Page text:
Date: Wed, 30 Aug 2006 12:44:05 -0400
Subject: Leash Law Enforcement
Thanks for your litigation efforts toward protecting public park space from appropriation by private Kennel and Dog Weapon Clubs.
I have lived at West 90th Street, Manhattan, since 1978, one block from Riverside Park and I avoid Giuliani's 88th Street Dog Run because it has been made barren by a clay topping, it stinks of dog waste and the dogs bark and snarl at anyone who comes within 30 feet of the dog run fencing.
Furthermore, there has been a "Robert Moses Highway Effect", where the number of dogowners increases and the number of dogs kept by each owner increases as the dog run accommodations increase. Now, my impression is that more dogs use Riverside Park than chilldren, and space devoted to the 72nd Street, 87th Street and 105th Street dog runs rivals the space devoted to children's playgrounds.
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Subject: Leash Law Enforcement
Date: 8/30/06 9:26 PM
To Robert Holden:
As the owner of a pit bull for the past eight years, I would like to commend the Juniper Park Civic Association for filing this long overdue lawsuit to get the city to enforce its own health regulations regarding the leash law. I am particularly concerned with the situation in Prospect Park, Brooklyn, which has become one gigantic de facto dog park.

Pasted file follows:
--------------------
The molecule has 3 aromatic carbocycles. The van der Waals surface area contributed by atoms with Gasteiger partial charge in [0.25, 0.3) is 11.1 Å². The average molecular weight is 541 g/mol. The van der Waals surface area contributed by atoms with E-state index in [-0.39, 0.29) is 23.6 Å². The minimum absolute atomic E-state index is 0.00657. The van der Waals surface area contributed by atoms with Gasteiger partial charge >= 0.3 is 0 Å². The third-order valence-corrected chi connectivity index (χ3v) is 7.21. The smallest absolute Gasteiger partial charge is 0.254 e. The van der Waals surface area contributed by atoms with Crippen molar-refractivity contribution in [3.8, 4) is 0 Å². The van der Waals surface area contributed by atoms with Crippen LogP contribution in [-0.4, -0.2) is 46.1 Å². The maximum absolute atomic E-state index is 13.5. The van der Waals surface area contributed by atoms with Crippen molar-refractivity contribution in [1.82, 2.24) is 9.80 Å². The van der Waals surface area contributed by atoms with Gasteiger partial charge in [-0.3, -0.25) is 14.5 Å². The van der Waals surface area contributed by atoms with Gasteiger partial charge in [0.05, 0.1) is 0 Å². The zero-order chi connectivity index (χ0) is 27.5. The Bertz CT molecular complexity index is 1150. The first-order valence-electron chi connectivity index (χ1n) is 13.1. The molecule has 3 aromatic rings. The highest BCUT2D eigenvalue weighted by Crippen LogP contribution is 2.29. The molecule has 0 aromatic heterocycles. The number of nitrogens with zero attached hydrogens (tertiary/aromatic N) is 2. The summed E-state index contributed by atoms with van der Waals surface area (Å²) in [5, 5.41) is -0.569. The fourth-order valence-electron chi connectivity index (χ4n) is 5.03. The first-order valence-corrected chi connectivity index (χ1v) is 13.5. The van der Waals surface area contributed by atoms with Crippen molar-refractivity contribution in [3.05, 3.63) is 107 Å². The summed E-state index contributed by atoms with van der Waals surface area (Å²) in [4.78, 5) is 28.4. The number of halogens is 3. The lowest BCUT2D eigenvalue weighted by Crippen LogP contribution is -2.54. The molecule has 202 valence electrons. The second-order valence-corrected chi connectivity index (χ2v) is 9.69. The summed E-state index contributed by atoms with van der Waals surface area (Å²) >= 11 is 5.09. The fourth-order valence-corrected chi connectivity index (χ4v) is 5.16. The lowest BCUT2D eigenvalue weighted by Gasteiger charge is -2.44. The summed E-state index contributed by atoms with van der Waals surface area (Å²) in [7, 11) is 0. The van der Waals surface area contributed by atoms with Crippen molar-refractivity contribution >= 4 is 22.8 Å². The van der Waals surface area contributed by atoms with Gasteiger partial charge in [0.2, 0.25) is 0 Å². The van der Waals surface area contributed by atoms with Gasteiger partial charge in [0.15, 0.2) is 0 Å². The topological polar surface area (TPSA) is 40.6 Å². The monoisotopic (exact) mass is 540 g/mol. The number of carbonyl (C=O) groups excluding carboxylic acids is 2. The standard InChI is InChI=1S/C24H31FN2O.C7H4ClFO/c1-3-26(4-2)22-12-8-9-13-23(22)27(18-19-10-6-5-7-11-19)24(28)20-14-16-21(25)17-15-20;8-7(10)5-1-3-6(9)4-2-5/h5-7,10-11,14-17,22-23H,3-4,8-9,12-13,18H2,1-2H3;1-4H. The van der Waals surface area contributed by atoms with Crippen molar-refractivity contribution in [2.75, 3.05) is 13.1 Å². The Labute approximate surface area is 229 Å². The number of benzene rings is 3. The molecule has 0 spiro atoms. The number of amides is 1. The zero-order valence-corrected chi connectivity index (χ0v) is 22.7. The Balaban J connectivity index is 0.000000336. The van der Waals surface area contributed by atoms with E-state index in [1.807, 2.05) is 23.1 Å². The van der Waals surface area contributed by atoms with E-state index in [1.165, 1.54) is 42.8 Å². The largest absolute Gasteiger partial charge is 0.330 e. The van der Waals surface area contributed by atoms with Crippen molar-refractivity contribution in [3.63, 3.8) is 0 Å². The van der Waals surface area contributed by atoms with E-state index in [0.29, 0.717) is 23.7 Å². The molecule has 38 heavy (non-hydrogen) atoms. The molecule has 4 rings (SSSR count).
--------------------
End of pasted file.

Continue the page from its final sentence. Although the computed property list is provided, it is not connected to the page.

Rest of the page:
I haven't felt comfortable in Prospect Park for many years. I don't like being forced to interact with strange dogs that are running loose. The problem is in your face, impossible to ignore and it crops up everywhere in the park, at all times. For this reason alone, I tend to avoid entering Prospect Park, and I rarely visit, even though I am an enthusiastic birder and live just one block away from the park. The constant presence of these poorly trained, uncontrollable loose animals (and their unsympathetic owners) has deprived me of a major source of exercise and recreation.
Proponents of off leash hours have often cited safety as a benefit accrued by allowing off leash hours in the park. Owners walking dogs on leash can be just as much of a visible crime deterrent. Dogs on leash are better protectors of their owners, and they can't run away and/or cause traffic accidents. People who acquire large breeds unsuited to a city lifestyle should not expect fellow citizens to give up their park space, safety and access in order to accommodate the exercise needs of these animals.
In a borough with so little per capita green space, it seems bizarre that privately owned dogs should take priority when it comes to determining parks policy. Many people (including myself) are wary of unfamiliar dogs, for good reason. Some people are downright terrified of dogs, as I am well aware, as the owner of a pit bull. Children, old folks, and people without the means to escape the city are those whom the designers of the parks had in mind when they created their urban refuges. Unfortunately, the current Park Administration has seemingly turned a deaf ear to complaints about illegally unleashed dogs. Do they really consider dogs to be more important than people?
Brooklyn, NY 11238